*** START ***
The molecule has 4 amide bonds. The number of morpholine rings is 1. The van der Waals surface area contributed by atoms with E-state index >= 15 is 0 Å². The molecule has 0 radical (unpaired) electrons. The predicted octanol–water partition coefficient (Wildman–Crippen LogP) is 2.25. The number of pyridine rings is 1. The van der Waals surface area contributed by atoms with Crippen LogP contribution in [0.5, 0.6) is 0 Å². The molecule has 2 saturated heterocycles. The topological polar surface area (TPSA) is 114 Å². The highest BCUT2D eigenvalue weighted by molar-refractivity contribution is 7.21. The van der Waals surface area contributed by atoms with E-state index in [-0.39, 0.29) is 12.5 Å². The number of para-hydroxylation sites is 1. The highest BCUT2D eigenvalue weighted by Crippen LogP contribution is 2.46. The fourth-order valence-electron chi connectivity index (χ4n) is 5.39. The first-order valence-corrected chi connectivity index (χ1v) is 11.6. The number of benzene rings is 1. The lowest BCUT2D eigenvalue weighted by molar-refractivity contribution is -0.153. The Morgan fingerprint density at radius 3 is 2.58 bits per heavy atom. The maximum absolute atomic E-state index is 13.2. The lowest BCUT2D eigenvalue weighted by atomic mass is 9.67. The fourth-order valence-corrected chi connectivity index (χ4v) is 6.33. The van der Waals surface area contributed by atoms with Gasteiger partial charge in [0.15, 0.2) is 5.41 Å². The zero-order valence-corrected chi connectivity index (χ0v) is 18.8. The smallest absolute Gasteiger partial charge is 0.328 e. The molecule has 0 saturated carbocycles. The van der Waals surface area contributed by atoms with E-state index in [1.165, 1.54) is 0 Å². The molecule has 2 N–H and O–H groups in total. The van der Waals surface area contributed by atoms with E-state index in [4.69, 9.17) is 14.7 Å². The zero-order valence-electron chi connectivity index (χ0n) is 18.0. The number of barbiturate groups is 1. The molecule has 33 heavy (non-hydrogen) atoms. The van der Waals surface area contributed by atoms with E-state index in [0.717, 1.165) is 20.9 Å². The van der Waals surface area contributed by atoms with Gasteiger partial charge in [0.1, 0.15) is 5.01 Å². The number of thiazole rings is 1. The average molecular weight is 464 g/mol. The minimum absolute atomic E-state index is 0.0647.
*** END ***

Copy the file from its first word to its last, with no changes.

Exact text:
The molecule has 4 amide bonds. The number of morpholine rings is 1. The van der Waals surface area contributed by atoms with E-state index >= 15 is 0 Å². The molecule has 0 radical (unpaired) electrons. The predicted octanol–water partition coefficient (Wildman–Crippen LogP) is 2.25. The number of pyridine rings is 1. The van der Waals surface area contributed by atoms with Crippen LogP contribution in [0.5, 0.6) is 0 Å². The molecule has 2 saturated heterocycles. The topological polar surface area (TPSA) is 114 Å². The highest BCUT2D eigenvalue weighted by molar-refractivity contribution is 7.21. The van der Waals surface area contributed by atoms with E-state index in [-0.39, 0.29) is 12.5 Å². The number of para-hydroxylation sites is 1. The highest BCUT2D eigenvalue weighted by Crippen LogP contribution is 2.46. The fourth-order valence-electron chi connectivity index (χ4n) is 5.39. The first-order valence-corrected chi connectivity index (χ1v) is 11.6. The number of benzene rings is 1. The lowest BCUT2D eigenvalue weighted by molar-refractivity contribution is -0.153. The Morgan fingerprint density at radius 3 is 2.58 bits per heavy atom. The maximum absolute atomic E-state index is 13.2. The lowest BCUT2D eigenvalue weighted by atomic mass is 9.67. The fourth-order valence-corrected chi connectivity index (χ4v) is 6.33. The van der Waals surface area contributed by atoms with Gasteiger partial charge in [0.15, 0.2) is 5.41 Å². The zero-order valence-corrected chi connectivity index (χ0v) is 18.8. The smallest absolute Gasteiger partial charge is 0.328 e. The molecule has 0 saturated carbocycles. The van der Waals surface area contributed by atoms with E-state index in [1.165, 1.54) is 0 Å². The molecule has 2 N–H and O–H groups in total. The van der Waals surface area contributed by atoms with E-state index in [4.69, 9.17) is 14.7 Å². The zero-order valence-electron chi connectivity index (χ0n) is 18.0. The number of barbiturate groups is 1. The molecule has 33 heavy (non-hydrogen) atoms. The van der Waals surface area contributed by atoms with E-state index in [0.717, 1.165) is 20.9 Å². The van der Waals surface area contributed by atoms with Gasteiger partial charge in [0.1, 0.15) is 5.01 Å². The number of thiazole rings is 1. The average molecular weight is 464 g/mol. The minimum absolute atomic E-state index is 0.0647.